This started out as an instrumental track laid down at Shucon 2008 on TDM’s GarageBand / MIDI setup, which came back to bite me as a nasty bit of vendor lock-in. (I figured that since GarageBand took MIDI input and stored it as MIDI-like note events, I’d be able to export it to a .mid file, right? Silly me.) Luckily I managed to salvage / re-record enough of it to work on it some more and develop it into a proper song. Spurred on by some particularly eclectic music competitions at Assembly, I decided to try my luck at entering it at Evoke, just to see what would happen when it was thrown in against a whole load of D+B and trance tracks. Not surprisingly, it failed to qualify. But having done the rounds of more or less the entire summer demo party season, it found a home at Sundown 2008, where it got 4th place. Score!
The lyrics were actually sparked by the train journey back from Shucon – at the seat in front of me, I saw that someone had drawn some initials in a heart on the window. This made me think “eww, that’s a bit tacky. Oh, hang on – whoever did that drew it on the outside of the window but did it in mirror writing so his girlfriend on the train could read it. Aww, that’s like the most romantic thing ever!”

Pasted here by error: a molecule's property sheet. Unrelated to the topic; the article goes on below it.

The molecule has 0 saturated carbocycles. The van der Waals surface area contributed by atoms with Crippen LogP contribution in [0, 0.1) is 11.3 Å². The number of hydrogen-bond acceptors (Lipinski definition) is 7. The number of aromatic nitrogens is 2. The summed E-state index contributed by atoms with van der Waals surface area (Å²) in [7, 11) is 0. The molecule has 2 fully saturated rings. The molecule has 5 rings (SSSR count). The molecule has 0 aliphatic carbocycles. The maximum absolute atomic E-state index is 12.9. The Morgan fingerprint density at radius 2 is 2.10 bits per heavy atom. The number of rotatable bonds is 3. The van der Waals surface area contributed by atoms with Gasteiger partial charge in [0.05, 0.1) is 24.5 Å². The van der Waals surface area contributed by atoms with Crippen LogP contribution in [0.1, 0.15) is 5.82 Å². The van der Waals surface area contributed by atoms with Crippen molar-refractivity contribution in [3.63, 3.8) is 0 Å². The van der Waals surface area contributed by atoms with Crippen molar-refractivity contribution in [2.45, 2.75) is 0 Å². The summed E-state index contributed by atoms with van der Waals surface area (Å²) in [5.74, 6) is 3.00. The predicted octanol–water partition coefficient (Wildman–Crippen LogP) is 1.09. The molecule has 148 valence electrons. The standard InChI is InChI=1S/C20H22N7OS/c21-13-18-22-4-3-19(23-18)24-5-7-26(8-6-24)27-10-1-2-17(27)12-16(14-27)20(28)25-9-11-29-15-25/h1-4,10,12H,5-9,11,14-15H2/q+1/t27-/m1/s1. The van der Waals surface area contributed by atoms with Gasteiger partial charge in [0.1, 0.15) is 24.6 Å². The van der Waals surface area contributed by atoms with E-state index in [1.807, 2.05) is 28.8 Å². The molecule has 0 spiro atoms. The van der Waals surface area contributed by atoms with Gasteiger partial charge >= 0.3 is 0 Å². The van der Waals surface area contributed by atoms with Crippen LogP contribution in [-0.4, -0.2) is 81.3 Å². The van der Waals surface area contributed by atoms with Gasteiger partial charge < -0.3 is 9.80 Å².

A slightly more obviously train-related song, written to immortalise that enigma of the London Underground where time stands still, and add to the repertoire of songs about tube stations. Lyrics were mostly written on the Eurostar (hence the namecheck in the bridge) and the recording was done a-cappella stylee in the cabin of a sleeper train on the way back from International Vodka Party. Naturally, this was a horrible painstaking process of waiting for the moments when the train wasn’t making an absolute racket, but it had to be done for posterity. How many other songs have been written and recorded entirely on public transport, eh?
Written for Hoopshank as part of intense negotiations (not really) over contributing to another as yet unannounced musical project. He demanded songs of cabbage… I answered the call. I added a self-imposed constraint that the song had to have a mostly-serious message, so I came up with the idea of cabbage soup for the soul, as being something like Chicken Soup for the Soul but not as pleasant, and better for you. And suitable for vegans. And with that, the song just wrote itself. Or, more accurately, was written on my behalf by my alter ego, fictional Scottish indie band Glencoe Horse.